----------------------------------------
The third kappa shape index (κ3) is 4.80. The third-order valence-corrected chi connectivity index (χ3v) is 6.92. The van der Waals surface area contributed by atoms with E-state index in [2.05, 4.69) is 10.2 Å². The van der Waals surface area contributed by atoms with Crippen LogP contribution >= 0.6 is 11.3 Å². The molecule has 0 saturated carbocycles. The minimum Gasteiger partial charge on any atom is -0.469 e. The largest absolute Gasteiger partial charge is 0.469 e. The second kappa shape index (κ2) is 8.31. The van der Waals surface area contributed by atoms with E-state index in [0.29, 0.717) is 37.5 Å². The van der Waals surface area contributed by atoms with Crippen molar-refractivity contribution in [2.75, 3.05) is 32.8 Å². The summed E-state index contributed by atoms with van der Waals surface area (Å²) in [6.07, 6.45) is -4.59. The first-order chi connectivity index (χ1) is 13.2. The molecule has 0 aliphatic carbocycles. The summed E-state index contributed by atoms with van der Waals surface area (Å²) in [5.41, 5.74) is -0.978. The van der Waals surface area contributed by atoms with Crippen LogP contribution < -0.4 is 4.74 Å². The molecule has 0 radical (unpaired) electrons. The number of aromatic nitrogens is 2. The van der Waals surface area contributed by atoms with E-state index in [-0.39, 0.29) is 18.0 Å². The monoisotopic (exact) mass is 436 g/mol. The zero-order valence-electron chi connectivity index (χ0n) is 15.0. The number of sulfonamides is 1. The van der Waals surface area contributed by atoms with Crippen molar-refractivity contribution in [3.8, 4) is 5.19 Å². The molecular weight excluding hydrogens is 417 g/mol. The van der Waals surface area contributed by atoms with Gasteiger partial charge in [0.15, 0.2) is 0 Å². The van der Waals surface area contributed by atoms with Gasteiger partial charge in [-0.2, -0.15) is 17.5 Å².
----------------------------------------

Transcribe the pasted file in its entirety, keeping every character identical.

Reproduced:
The third kappa shape index (κ3) is 4.80. The third-order valence-corrected chi connectivity index (χ3v) is 6.92. The van der Waals surface area contributed by atoms with E-state index in [2.05, 4.69) is 10.2 Å². The van der Waals surface area contributed by atoms with Crippen LogP contribution >= 0.6 is 11.3 Å². The molecule has 0 saturated carbocycles. The minimum Gasteiger partial charge on any atom is -0.469 e. The largest absolute Gasteiger partial charge is 0.469 e. The second kappa shape index (κ2) is 8.31. The van der Waals surface area contributed by atoms with E-state index in [0.29, 0.717) is 37.5 Å². The van der Waals surface area contributed by atoms with Crippen molar-refractivity contribution in [2.75, 3.05) is 32.8 Å². The summed E-state index contributed by atoms with van der Waals surface area (Å²) in [6.07, 6.45) is -4.59. The first-order chi connectivity index (χ1) is 13.2. The molecule has 0 aliphatic carbocycles. The summed E-state index contributed by atoms with van der Waals surface area (Å²) in [5.41, 5.74) is -0.978. The van der Waals surface area contributed by atoms with Crippen LogP contribution < -0.4 is 4.74 Å². The molecule has 0 radical (unpaired) electrons. The number of aromatic nitrogens is 2. The van der Waals surface area contributed by atoms with E-state index in [-0.39, 0.29) is 18.0 Å². The monoisotopic (exact) mass is 436 g/mol. The zero-order valence-electron chi connectivity index (χ0n) is 15.0. The number of sulfonamides is 1. The van der Waals surface area contributed by atoms with Crippen molar-refractivity contribution in [3.8, 4) is 5.19 Å². The molecular weight excluding hydrogens is 417 g/mol. The van der Waals surface area contributed by atoms with Gasteiger partial charge in [0.15, 0.2) is 0 Å². The van der Waals surface area contributed by atoms with Gasteiger partial charge in [-0.2, -0.15) is 17.5 Å².